Once final exams had come and gone, I was able to take two weeks to catch my breath. But despite this new-found freedom, I still felt anxious. I suddenly found myself ill two days before Christmas, and eventually I slept through the holiday and didn’t feel like myself at all. I wanted to end it all.
There was just one problem. I had this thing called Rise Up that I had signed up for months and months before. I had panic attacks about going alone and going into the conference not knowing anyone. With my family out-of-town and the snow about half my height, I made the trip downtown, feeling physically a little better but still incredibly anxious and weary. But despite my anger and anxiety, there was something inside of me telling me that I needed to go to this conference.
This was one of the first photos that I took in 2017.
It was through talking to a friend recently that I realized that the 5 days that made up Rise Up was indeed my capital-C Conversion. I had experienced such grace in the past with other experiences, retreats and conferences. But my change of heart was temporary, lasting a week or two at most, and I soon found myself back in old habits.
This, however, was different. I truly made an adult decision to put God in the center of my life. Through the five days, God showed me the wounds in my heart as well as the things that I struggled with the most, most notably my need for humility and complete and total surrender to God.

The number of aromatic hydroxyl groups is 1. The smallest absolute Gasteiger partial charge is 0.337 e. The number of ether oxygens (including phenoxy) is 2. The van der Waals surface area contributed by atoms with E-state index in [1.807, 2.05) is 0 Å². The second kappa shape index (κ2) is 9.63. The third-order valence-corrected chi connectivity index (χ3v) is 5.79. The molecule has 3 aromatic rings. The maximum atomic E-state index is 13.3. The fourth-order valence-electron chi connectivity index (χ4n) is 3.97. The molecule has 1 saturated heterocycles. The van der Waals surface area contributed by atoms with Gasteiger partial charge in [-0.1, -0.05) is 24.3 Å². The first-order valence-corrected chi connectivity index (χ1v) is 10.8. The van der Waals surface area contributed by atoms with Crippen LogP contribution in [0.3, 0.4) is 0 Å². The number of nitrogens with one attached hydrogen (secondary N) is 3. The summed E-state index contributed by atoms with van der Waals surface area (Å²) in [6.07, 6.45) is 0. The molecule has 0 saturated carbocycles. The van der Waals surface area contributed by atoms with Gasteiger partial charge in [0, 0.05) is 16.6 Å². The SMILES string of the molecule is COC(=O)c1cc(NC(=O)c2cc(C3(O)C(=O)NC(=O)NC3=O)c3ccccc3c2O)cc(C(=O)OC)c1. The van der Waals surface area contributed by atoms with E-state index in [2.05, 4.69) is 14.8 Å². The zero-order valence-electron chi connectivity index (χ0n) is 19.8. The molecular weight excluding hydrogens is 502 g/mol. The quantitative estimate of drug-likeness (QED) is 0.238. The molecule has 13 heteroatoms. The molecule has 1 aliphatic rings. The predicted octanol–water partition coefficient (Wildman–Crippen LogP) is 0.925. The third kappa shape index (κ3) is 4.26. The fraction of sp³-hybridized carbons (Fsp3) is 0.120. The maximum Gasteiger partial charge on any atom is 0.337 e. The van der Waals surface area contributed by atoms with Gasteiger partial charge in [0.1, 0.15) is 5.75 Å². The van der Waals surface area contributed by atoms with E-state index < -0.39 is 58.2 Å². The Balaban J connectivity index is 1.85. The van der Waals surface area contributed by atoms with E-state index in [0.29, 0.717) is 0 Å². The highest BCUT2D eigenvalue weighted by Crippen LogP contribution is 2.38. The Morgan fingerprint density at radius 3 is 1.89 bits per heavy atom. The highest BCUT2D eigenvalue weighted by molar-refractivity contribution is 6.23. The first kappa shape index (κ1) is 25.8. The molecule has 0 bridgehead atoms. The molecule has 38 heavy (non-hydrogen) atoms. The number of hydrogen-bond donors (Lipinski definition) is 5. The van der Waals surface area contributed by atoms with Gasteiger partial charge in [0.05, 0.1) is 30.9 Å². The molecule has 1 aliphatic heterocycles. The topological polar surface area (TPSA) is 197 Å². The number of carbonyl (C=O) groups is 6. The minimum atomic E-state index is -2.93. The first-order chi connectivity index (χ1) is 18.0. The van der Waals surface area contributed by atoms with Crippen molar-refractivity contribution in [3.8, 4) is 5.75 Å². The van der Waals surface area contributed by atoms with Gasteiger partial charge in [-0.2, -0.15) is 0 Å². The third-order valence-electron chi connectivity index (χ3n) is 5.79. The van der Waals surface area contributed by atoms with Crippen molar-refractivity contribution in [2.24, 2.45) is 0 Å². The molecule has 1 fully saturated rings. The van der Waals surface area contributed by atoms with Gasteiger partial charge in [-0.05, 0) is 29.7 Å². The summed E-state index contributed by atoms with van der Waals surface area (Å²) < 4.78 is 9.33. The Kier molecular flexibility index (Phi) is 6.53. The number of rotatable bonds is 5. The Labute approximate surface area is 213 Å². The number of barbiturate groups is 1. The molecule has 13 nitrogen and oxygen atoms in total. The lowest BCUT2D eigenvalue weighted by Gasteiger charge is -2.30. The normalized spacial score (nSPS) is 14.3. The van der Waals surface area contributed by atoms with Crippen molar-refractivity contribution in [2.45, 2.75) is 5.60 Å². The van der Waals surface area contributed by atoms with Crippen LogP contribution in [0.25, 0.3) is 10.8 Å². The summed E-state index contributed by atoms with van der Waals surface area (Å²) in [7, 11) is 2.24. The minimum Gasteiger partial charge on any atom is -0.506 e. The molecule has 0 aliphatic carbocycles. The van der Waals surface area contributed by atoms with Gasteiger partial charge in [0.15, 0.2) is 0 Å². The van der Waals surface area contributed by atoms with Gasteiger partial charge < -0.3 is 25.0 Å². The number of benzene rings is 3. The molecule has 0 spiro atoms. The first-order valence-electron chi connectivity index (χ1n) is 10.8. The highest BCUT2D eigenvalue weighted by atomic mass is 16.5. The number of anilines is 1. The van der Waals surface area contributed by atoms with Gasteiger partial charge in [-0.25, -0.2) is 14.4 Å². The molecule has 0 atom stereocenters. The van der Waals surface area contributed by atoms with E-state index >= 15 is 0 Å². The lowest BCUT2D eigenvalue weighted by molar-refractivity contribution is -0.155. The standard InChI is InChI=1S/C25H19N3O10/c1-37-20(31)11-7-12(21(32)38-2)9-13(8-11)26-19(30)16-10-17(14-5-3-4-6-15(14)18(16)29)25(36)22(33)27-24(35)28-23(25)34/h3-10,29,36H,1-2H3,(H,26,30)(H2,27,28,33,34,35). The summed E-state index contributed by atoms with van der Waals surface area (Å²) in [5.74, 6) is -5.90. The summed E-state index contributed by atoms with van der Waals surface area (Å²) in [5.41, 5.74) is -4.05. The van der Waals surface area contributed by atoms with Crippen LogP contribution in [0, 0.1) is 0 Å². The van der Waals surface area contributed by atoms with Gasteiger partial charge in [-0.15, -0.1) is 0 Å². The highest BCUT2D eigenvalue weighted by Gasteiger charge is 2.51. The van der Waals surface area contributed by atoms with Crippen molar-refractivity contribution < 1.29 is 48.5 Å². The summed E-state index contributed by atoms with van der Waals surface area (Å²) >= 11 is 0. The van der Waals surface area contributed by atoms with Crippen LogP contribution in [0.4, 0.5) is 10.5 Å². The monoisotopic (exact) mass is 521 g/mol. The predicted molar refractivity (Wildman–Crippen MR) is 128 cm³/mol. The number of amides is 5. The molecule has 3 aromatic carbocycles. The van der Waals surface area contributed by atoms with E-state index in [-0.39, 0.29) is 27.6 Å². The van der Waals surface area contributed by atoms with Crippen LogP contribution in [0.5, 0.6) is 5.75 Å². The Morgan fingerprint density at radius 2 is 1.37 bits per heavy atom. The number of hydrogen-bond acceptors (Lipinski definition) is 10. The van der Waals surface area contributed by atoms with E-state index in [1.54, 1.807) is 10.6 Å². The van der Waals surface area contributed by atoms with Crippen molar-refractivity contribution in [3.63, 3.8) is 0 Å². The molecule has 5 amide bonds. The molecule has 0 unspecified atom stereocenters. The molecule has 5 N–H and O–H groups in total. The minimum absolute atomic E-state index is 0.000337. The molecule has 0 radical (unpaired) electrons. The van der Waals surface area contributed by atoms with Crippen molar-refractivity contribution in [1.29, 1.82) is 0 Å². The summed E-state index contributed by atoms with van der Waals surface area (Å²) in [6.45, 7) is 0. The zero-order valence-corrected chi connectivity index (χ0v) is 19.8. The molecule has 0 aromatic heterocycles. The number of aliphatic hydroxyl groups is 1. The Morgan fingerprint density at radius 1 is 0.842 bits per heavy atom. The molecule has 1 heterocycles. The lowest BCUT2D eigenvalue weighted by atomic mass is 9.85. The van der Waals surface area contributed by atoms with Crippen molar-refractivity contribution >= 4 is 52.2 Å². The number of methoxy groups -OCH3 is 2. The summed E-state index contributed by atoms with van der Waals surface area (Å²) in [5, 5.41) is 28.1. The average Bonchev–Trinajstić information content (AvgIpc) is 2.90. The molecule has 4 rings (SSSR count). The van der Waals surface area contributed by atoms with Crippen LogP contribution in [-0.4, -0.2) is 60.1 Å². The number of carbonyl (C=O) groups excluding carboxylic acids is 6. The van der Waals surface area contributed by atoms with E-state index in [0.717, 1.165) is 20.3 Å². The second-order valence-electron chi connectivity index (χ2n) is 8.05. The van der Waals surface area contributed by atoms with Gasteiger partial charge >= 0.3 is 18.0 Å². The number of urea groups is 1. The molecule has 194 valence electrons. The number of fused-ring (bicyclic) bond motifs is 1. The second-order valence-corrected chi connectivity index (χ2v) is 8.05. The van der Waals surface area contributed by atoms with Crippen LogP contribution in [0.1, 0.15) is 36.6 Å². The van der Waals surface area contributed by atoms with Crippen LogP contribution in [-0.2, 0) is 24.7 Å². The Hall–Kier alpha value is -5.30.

The difference between Rachel in the fall semester and Rachel in the spring semester is staggering, and as I reflect on it myself I honestly cannot believe that God was able to pull through. But then again, He is God, and God can do anything!
One of the biggest changes that I found in my life was the fact that I was a lot less stressed and anxious. I am a natural worrier and from time to time I do worry, but I have found that my anxieties have decreased so much in favour of more trust in the Lord.
I have seen God working through my life and through the lives of other people who I have encountered. As I went through this semester, I found myself sharing God’s love with others more than I think I have ever done in my entire life, because I have come to believe that this is true for me. And this is true for you too!
God has given me a beautiful community to grow and walk with. He has renewed my desire for God in my life and has entrusted me with great opportunities like co-hosting a radio show, an upcoming co-op position, vocation discernment, and serving the CCO community as part of the executive team for the upcoming year, and I know that He has so much more in store for me.
In 8 months I have gone from totally lost to totally free. My outlook on life and how I approach it has completely shift, and I know that with God I can do anything.
And you can, too. I believe in you.
Another year has come and gone, and this year has definitely been a true test of my faith. Thank you God for getting me through!!